Playing repeatedly in my mind as I walked home on 24 July was the spine-chilling orchestral performance of the "Dance of the Knights" from Prokofiev’s Romeo and Juliet in the Franz Liszt Academy’s superb Solti Hall. I judged my ‘Ohrwurm’ to be, rather than the usual annoying pest of lesser drivel, a glorious reminder of the excitement of what I had just witnessed on the weekend of 22 July in Budapest.

Members of the Festival Academy Budapest © János Posztós
Members of the Festival Academy Budapest
© János Posztós

That particular score, played by an ad hoc orchestra composed of the superb musicians who took part in this inaugural edition of the Festival Academy Budapest, was one of the many highlights of the festival’s final concert. The evening was entitled “Shakespeare 400 − Kurtag 90”, and offered works by Bach, Franck, Saint-Saëns, Brahms, and Kurtág, in addition to excerpts of Prokofiev’s score for the ballet woven into a hugely condensed and semi-staged version of the Shakespeare play adapted by Judit Galgóczy and translated by Dezső Mészöly.

That evening’s concert was a cavalcade of styles, artists, and genres. The pre-printed program bore no relation to what we witnessed, as enormous changes happened at the last minute − the overall result being a kaleidoscope of almost too much of a good thing. With a play as the grand finale after a long sequence of chamber music, it was both a marathon and a cabinet of curiosities.

The program began with an unusual duo from Warsaw, Iwo Jedynecki (accordion) and Aleksander Kryzanowski (piano), who performed an exquisitely artistic rendition of Franck’s Prelude, Fugue and Variation, a work which is primarily known as an organ solo. The duo informed me that Franck had originally written it for piano and harmonium, the latter being a popular instrument in his time. Later, the two played with considerable bravura “Fantasy And Fugue”, the first piece of a six-part suite for the same instruments by Saint-Saëns. The duo has unearthed more original scores for piano and harmonium and looks forward to being the first musicians to record them. Based on their captivating performance here, I would say it’s a recording worth waiting for.

The 90-year old composer György Kurtág, one of the titular titans of the evening, was represented with performances of three of his short chamber works. His Scenes from a Novel, Op.19, for singer, viola, dulcimer and double bass was expertly rendered, and with appropriate amounts of Kurtág’s trademark wit and style. His The Little Predicament for piccolo, trombone and guitar was another witty escapade played with tongue-in-cheek élan. And the Hommage á Robert Schumann for clarinet, viola and piano, plunged into the subterranean of the soul with gloomy textures slightly reminiscent of ambient dark jazz, perhaps recalling to mind Schumann’s struggle with sanity.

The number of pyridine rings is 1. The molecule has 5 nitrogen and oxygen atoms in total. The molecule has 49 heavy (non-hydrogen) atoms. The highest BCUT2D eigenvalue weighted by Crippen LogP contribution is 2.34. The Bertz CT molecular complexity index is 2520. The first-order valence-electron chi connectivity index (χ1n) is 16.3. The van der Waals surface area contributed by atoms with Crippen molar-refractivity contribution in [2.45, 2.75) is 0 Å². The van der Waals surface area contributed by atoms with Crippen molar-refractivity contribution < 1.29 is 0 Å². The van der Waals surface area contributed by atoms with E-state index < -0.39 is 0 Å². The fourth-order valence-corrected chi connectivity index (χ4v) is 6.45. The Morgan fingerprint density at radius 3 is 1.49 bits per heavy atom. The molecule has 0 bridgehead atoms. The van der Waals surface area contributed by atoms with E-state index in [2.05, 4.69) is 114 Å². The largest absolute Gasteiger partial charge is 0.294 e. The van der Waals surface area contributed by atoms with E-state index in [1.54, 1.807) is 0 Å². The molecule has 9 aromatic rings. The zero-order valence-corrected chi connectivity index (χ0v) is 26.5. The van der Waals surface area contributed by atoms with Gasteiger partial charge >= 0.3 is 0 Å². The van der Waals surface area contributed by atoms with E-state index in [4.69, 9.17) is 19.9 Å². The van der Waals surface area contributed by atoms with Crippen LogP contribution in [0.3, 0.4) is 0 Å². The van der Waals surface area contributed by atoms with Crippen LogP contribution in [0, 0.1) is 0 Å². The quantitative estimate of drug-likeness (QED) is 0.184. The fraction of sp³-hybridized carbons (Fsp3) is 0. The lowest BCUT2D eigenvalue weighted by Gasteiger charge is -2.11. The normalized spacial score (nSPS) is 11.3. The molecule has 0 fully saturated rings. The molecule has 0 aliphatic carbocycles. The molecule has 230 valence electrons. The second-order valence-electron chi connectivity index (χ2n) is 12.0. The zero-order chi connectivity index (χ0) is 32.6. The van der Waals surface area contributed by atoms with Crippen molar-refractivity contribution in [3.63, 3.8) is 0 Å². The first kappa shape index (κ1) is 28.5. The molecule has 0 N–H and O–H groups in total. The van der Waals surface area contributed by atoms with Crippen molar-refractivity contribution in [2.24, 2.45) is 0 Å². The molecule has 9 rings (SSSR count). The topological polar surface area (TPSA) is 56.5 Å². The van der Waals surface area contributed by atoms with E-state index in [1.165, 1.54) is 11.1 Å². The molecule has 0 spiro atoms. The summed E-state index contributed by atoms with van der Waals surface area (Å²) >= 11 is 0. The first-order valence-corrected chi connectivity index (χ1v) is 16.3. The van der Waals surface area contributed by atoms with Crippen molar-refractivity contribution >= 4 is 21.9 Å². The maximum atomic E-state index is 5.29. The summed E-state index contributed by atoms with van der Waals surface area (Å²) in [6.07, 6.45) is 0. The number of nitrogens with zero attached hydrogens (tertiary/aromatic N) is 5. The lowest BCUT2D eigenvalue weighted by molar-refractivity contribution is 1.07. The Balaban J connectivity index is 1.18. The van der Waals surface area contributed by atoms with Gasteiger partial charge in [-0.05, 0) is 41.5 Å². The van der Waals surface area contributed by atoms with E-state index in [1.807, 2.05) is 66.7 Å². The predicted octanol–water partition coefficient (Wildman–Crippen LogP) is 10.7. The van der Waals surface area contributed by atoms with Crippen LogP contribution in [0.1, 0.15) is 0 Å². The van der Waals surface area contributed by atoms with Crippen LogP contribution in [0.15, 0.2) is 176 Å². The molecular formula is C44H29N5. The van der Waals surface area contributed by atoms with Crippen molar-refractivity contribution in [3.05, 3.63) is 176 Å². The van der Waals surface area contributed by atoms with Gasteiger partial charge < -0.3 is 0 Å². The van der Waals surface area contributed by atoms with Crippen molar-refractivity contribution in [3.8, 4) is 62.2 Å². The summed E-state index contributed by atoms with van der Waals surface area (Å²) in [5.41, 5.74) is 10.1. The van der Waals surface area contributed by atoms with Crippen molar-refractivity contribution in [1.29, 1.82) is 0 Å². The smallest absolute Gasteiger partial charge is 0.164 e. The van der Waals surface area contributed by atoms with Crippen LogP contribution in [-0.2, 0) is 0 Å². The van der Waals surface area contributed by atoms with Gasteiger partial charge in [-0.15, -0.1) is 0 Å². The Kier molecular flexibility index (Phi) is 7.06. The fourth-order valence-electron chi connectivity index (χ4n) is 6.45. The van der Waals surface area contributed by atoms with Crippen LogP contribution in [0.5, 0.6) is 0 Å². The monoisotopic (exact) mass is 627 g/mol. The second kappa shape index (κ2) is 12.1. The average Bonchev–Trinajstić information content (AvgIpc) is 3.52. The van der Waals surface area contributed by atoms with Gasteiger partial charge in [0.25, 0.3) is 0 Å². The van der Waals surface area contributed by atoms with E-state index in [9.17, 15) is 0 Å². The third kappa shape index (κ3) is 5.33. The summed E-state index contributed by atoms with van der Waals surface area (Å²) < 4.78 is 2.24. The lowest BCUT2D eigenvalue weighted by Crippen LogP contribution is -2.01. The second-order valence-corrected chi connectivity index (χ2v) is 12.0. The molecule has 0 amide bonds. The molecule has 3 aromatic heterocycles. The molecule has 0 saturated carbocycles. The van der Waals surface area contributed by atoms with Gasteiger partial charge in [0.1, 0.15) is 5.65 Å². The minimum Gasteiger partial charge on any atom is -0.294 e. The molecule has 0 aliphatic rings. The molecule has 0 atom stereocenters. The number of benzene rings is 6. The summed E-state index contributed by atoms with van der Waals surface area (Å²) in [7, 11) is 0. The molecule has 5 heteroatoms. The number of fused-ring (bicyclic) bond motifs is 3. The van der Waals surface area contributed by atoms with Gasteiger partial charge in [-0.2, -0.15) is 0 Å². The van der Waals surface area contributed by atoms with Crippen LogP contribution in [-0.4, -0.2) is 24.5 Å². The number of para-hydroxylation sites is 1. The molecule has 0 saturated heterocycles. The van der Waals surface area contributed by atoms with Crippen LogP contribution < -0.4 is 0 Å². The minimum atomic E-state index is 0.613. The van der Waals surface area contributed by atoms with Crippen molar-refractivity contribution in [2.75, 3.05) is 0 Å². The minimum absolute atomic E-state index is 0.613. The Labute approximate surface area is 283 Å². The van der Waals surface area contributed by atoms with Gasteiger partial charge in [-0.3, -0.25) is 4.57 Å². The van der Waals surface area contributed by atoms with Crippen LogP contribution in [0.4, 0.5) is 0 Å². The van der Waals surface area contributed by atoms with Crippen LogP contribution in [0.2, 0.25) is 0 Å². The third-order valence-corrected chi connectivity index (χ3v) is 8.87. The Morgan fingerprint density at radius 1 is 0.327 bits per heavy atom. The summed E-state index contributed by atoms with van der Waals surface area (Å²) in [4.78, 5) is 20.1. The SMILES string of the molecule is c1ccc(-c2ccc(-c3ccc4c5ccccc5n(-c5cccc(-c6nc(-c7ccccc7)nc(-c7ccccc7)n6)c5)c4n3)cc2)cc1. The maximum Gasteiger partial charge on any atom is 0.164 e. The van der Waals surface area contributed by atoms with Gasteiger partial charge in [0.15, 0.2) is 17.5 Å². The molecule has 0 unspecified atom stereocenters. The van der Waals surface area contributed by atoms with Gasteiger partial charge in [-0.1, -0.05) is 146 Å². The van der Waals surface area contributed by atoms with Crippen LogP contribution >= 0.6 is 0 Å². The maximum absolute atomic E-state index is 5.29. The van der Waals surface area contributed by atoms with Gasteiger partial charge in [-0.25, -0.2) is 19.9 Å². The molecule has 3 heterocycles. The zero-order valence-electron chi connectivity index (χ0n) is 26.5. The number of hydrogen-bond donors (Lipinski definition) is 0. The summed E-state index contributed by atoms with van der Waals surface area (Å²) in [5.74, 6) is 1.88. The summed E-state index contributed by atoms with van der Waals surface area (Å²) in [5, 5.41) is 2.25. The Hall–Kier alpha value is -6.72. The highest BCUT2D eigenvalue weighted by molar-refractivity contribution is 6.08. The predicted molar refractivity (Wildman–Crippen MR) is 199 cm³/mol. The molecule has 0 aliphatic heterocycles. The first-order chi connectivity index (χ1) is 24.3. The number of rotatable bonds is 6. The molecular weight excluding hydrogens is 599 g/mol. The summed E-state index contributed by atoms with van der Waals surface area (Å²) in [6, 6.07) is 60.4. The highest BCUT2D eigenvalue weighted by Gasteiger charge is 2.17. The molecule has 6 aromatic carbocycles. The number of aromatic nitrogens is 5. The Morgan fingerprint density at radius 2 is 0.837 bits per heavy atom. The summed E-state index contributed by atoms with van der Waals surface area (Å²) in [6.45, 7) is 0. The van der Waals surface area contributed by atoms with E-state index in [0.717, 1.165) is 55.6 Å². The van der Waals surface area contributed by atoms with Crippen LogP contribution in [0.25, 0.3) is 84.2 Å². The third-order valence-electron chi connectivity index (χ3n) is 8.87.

The Kelemen Quartet are the gravitational center of the festival − its two string players (Barnabas Kelemen and Katalin Kokas) are the festival’s founders and artistic directors – and it mixed and matched with other string players throughout. They added violist James Boyd, cellist Ditta Rohmann, and violinist Alina Pogostkina to create ensembles perched in two different balconies to play excerpts from Bach’s The Art of the Fugue. Cellist Boris Andrianov performed an intensely intimate version of Saint-Saëns’ The Swan with pianist Balog.

To perform Brahms’ String Quintet no. 2, Op.111, József Lendvay joined Kokas, and Rysanov joined the quartet’s regular violist Homoki and regular cellist László Fenyö for an especially vibrant rendition that brought out the extravagant romanticism of the composer’s last years.

As to the treatment of Romeo and Juliet, I’ll say it’s a commendable venture to attempt to add another multi-layered performing discipline to the already bustling stage business. But because the play was so drastically whittled down to fit − including slicing off the famous ending, it did Shakespeare a disservice. Prokofiev, though, triumphed, via the extraordinary one-time-only orchestra and Rysanov’s thrillingly daredevil tempos.

For the three-day festival, Keleman and Kokas offered a spectacular roster of hand-picked musicians and concerts with repertoire from Dowland to Kurtág, but with special attention to Hungarian composers. The six concerts were each dedicated to legendary Hungarian musician-educators, and lectures focused on works by Bartók, Kurtág, and Kodaly, in addition to Shostakovich, Britten, and Paganini.

Keleman and Kokas, both professors of violin and viola at the Liszt Academy, call the building, which is also their alma mater, “a shrine to music.” Their festival concept is to offer private lessons, masterclasses, pre-concert talks, and two concerts per day so that the “shrine” becomes a beehive of musical activity from morning ‘til night.

Because of the strong roster of artists and the sophisticated programming, the sold-out performances were a hot ticket in Budapest on this weekend.